Thursday, August 17, 1916

On Tuesday evening Dr. J. W. Price was called by Dr. O. A. Howard to come to his rooms to see his wife. The Howards lived on the third floor of the Bank of Marlinton building. When he reached the rooms, Mrs. Howard was found on the bed in her room, dead. Dr. Howard stated that he had come home and found his wife’s door locked and had looked through the transom and saw her lying on the bed and had climbed through the transom and discovered that she was dead, and had called Dr. Price.
An inquest was held and the jury brought in a verdict of death from an unknown cause. Suicide by poison was first suspected.
Certain marks on the neck indicated to those who cared for the body that there might have been violence, and caused the authorities to reconvene the jury of the inquest and to have a postmortem examination, the result of which showed that her neck had been dislocated in a way that would cause instant death. About one o’clock Thursday morning Dr. Howard was arrested and placed in jail.
Dr. Howard has been a prominent physician of the county for a number of years. He is a Canadian by birth. Mrs. Howard has lived in this county for a long time. She is a native of Fincastle, Virginia, and came here as a trained nurse. The Doctor and his wife were highly respected and have a host of friends.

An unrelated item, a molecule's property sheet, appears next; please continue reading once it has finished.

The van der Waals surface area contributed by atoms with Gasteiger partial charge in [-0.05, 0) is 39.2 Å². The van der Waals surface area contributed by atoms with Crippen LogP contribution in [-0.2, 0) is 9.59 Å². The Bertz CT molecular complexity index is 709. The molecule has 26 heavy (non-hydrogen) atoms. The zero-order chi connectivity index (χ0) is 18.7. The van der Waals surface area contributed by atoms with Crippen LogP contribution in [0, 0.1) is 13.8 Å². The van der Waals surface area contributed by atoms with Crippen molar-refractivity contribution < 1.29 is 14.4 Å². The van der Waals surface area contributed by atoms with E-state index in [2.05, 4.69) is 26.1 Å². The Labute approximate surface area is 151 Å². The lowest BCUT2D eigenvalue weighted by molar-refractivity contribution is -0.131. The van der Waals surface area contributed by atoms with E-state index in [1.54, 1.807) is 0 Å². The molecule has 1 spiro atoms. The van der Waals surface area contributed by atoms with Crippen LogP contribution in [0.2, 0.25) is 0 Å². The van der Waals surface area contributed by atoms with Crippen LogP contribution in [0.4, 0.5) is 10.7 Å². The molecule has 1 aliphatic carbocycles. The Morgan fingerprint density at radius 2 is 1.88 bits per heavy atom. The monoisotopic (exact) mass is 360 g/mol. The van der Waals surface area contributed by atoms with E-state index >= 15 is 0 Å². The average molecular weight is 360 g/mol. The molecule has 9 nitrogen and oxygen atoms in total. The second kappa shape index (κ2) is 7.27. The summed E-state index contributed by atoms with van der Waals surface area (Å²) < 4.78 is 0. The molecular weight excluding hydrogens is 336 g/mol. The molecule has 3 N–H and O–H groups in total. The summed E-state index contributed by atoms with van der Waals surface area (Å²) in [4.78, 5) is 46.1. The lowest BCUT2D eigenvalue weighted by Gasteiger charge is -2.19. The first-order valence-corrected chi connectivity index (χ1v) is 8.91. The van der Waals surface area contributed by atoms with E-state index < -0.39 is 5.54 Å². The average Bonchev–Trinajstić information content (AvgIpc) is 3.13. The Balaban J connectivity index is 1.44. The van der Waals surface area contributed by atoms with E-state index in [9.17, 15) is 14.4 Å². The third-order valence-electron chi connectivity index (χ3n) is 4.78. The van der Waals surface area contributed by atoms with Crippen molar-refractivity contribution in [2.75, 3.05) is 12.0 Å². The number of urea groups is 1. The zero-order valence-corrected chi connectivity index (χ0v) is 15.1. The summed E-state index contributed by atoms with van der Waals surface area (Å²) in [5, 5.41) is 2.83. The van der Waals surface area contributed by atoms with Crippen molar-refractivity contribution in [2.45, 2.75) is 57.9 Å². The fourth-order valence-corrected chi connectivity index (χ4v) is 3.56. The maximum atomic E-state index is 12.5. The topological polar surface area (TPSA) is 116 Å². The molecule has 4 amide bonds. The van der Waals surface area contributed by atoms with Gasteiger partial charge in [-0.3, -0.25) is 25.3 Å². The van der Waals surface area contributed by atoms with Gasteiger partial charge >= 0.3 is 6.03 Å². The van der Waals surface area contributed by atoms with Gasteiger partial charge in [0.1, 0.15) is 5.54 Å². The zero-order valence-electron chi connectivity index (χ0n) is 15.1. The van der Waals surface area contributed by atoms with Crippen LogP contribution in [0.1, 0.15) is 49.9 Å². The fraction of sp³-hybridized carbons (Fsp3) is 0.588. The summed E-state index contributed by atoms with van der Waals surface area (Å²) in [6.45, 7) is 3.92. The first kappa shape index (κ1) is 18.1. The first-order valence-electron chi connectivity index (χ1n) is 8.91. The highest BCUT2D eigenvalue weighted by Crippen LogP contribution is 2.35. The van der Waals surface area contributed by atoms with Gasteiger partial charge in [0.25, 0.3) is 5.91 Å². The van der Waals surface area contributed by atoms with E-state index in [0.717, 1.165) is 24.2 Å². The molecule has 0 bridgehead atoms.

Funeral services were held at the residence of Col. John Alexander on Wednesday by Rev. J. M. Walker, of the Presbyterian church, of whose congregation Mrs. Howard was a member.
The jury at the second hearing brought in a verdict finding that the deceased came to her death by a dislocation of the neck with probable cause to believe at the hands of Oliver A. Howard.

Scottish Rite
Cathedral at Wheeling
On the ninth day of next October the new Scottish Rite Cathedral will be dedicated, and on the four days following the annual fall reunion of the Bodies of the Rite in the Valley of Wheeling will be held.
The Cathedral replaces the one destroyed by fire March 5, 1915, and is the handsomest as well as the largest fraternal edifice in the State. In fact it is one of the finest buildings of its kind in this country…

A great many people from a distance attended the Horse Show here last week, many coming in automobiles as well as by rail. A large crowd and a good show – more good horses in the different classes than ever before. By actual count there were 84 autos on the ground at one time Thursday, and nearly a dozen on the streets in town at the same hour.
J. K. Marshall and wife, Glenn Callison, Miss Mack Callison and Mrs. Geo. P. Edgar motored to White Sulphur last week, returning Saturday.

Mrs. Elmer Duncan and little son, who spent a week here visiting friends and relatives, returned home Sunday, accompanied by Mr. and Mrs. Earl Kee, who came up for them in their car.
Frank Harper, of Hillsboro, came up Tuesday, accompanied by his little granddaughter, who will spend some time with her grandmother, Mrs. Margaret Baxter.